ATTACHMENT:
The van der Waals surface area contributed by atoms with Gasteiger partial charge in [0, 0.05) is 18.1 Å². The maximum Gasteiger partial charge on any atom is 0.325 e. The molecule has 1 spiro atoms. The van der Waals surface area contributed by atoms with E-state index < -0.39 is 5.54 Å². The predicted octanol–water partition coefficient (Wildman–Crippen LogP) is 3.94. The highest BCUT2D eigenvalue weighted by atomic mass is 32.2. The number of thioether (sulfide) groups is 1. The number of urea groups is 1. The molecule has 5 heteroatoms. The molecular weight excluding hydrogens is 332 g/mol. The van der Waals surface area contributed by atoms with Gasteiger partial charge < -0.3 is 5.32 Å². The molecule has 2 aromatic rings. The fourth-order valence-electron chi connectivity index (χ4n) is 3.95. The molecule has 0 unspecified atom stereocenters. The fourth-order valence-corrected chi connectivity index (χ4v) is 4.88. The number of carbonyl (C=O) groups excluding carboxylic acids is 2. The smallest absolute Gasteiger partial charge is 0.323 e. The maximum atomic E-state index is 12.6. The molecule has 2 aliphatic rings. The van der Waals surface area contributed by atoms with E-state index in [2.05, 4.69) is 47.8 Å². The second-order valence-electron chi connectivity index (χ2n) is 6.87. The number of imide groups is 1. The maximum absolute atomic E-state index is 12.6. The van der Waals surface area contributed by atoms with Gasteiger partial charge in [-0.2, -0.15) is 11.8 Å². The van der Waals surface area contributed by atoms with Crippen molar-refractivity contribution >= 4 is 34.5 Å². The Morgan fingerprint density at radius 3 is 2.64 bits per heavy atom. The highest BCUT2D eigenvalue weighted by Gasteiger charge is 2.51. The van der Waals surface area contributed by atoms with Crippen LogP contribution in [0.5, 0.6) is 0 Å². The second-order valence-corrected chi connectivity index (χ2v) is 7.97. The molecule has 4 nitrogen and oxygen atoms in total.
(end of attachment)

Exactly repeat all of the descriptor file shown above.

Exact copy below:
The van der Waals surface area contributed by atoms with Gasteiger partial charge in [0, 0.05) is 18.1 Å². The maximum Gasteiger partial charge on any atom is 0.325 e. The molecule has 1 spiro atoms. The van der Waals surface area contributed by atoms with E-state index < -0.39 is 5.54 Å². The predicted octanol–water partition coefficient (Wildman–Crippen LogP) is 3.94. The highest BCUT2D eigenvalue weighted by atomic mass is 32.2. The number of thioether (sulfide) groups is 1. The number of urea groups is 1. The molecule has 5 heteroatoms. The molecular weight excluding hydrogens is 332 g/mol. The van der Waals surface area contributed by atoms with Gasteiger partial charge < -0.3 is 5.32 Å². The molecule has 2 aromatic rings. The fourth-order valence-electron chi connectivity index (χ4n) is 3.95. The molecule has 0 unspecified atom stereocenters. The fourth-order valence-corrected chi connectivity index (χ4v) is 4.88. The number of carbonyl (C=O) groups excluding carboxylic acids is 2. The smallest absolute Gasteiger partial charge is 0.323 e. The maximum atomic E-state index is 12.6. The molecule has 2 aliphatic rings. The van der Waals surface area contributed by atoms with E-state index in [2.05, 4.69) is 47.8 Å². The second-order valence-electron chi connectivity index (χ2n) is 6.87. The number of imide groups is 1. The maximum absolute atomic E-state index is 12.6. The van der Waals surface area contributed by atoms with Gasteiger partial charge in [-0.2, -0.15) is 11.8 Å². The van der Waals surface area contributed by atoms with Crippen molar-refractivity contribution >= 4 is 34.5 Å². The Morgan fingerprint density at radius 3 is 2.64 bits per heavy atom. The highest BCUT2D eigenvalue weighted by Gasteiger charge is 2.51. The van der Waals surface area contributed by atoms with Crippen LogP contribution in [0.5, 0.6) is 0 Å². The second-order valence-corrected chi connectivity index (χ2v) is 7.97. The molecule has 4 nitrogen and oxygen atoms in total.